By Abbie Digel Big Sky Weekly editor

Light shines through snow clouds into the Big Sky
Chapel’s large, west-facing window. With birds
etched into its glass, the window frames Lone Peak.
The stained glass, the pews, the organ and piano,
and all the other assets to the building wouldn’t be
maintained if not for continued fundraising for the
chapel’s endowment.
The Legacy Campaign, a five-year fundraising commitment,
began a year ago with a goal of $1 million
raised through planned and deferred gifts. The
campaign appeals to potential givers who are planning
their estates, and encourages them to include
a gift in their wills, or to give from charitable trusts
or foundations. Donors can also set up gifts through
life insurance policies or pledges over a period of
time.
“You have to tread softly on something like this,”
said Richard Landis, chairman of the endowment
trustees. “It is not a comfortable thing… so we have
to make them aware of the need and hope that they
will feel the opportunity fits their priorities.”
In the first year the campaign collected $95,000
in actual gifts, as well as commitments from another
100 donors. They know of about $200,000
in deferred gifts yet to come and it’s valued around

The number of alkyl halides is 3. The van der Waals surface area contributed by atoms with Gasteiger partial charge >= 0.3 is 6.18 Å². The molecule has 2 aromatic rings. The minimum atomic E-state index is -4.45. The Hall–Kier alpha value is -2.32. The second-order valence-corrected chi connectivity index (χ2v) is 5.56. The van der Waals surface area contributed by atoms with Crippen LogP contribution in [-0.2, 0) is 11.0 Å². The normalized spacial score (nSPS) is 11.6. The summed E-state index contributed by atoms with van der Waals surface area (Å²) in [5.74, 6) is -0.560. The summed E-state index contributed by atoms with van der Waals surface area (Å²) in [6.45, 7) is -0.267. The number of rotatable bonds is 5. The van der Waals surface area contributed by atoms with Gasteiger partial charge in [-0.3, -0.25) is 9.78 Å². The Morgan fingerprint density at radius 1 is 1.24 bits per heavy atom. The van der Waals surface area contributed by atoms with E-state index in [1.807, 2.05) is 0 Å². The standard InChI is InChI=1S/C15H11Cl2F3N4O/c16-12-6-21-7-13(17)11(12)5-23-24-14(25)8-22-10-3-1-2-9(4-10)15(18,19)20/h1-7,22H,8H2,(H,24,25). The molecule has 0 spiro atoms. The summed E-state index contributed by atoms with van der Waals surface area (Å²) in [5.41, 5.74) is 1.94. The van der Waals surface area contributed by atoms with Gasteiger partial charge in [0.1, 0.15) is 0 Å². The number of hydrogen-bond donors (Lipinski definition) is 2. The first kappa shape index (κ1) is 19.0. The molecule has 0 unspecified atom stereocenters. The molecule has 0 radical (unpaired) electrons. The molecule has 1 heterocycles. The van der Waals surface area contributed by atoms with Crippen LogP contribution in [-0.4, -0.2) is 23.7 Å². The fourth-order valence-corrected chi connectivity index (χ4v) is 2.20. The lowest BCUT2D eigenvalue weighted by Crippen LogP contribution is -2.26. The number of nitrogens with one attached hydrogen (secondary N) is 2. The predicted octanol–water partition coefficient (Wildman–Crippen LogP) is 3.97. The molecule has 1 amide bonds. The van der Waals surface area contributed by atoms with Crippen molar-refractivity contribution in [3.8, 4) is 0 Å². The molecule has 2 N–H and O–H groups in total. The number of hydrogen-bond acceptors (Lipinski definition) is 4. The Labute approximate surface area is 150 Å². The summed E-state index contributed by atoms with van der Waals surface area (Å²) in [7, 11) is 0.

$750,000.
The Big Sky Chapel opened in 1999 as a place of
worship for Christian and Jewish congregations
after almost a decade of planning and fundraising.
The chapel was built through the
efforts of local people who saw a need for
congregational worship. It was fully financed
by donations and has no debt, Landis said.
The chapel houses various religious services,
including Christian Fellowship, Catholic,
and Episcopal/Lutheran, as well as 12-step
programs, the Big Sky Resort holiday dinner,
chorus concerts, children’s recitals and other
community meetings. It has one full-time
employee, Diane Lundsten, and is overseen
by a board of directors.
“There are very few chapels like this where
different congregations [and organizations]
share the space,” Landis said. “It’s a cooperative
venture.”
The endowment was established for the
building’s upkeep. Last year, the roof needed
to be repaired, and Martel construction from
Bozeman “was very good to us,” Landis said.
“They rebuilt it, I’m sure at almost no profit.”
This type of repair is why the chapel must
sustain its endowment. Donations from
congregations, weddings and other usage also
help.
In the long term, the initial $1 million won’t
be enough, Landis says, so they’ve increased
the goal to $2 million.
As the chapel evolves, it will seek other opportunities
to serve the Big Sky community.
“I don’t think that the original group who built this
chapel would have envisioned the extent to which it
has been of service to our community,” Landis said.
bigskychapel.com